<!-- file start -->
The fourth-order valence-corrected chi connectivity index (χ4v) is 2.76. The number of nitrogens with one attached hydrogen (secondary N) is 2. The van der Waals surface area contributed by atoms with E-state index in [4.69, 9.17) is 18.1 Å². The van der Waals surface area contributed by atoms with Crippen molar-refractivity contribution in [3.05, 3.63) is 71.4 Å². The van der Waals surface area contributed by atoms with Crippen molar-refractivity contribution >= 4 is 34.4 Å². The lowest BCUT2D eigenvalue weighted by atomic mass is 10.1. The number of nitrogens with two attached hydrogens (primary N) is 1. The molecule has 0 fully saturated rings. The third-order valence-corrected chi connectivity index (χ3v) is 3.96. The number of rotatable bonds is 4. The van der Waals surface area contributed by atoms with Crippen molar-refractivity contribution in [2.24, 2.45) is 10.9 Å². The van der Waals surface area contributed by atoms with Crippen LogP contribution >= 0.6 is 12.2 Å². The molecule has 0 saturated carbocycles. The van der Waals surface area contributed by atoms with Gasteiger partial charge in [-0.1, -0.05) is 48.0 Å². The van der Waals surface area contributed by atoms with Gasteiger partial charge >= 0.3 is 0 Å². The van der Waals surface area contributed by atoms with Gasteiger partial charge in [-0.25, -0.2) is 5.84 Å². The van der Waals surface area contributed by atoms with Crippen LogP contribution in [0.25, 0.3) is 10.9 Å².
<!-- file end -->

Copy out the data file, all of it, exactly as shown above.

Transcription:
The fourth-order valence-corrected chi connectivity index (χ4v) is 2.76. The number of nitrogens with one attached hydrogen (secondary N) is 2. The van der Waals surface area contributed by atoms with E-state index in [4.69, 9.17) is 18.1 Å². The van der Waals surface area contributed by atoms with Crippen molar-refractivity contribution in [3.05, 3.63) is 71.4 Å². The van der Waals surface area contributed by atoms with Crippen molar-refractivity contribution >= 4 is 34.4 Å². The lowest BCUT2D eigenvalue weighted by atomic mass is 10.1. The number of nitrogens with two attached hydrogens (primary N) is 1. The molecule has 0 fully saturated rings. The third-order valence-corrected chi connectivity index (χ3v) is 3.96. The number of rotatable bonds is 4. The van der Waals surface area contributed by atoms with Crippen molar-refractivity contribution in [2.24, 2.45) is 10.9 Å². The van der Waals surface area contributed by atoms with Crippen LogP contribution >= 0.6 is 12.2 Å². The molecule has 0 saturated carbocycles. The van der Waals surface area contributed by atoms with Gasteiger partial charge in [-0.1, -0.05) is 48.0 Å². The van der Waals surface area contributed by atoms with Gasteiger partial charge >= 0.3 is 0 Å². The van der Waals surface area contributed by atoms with Gasteiger partial charge in [-0.25, -0.2) is 5.84 Å². The van der Waals surface area contributed by atoms with Crippen LogP contribution in [0.25, 0.3) is 10.9 Å².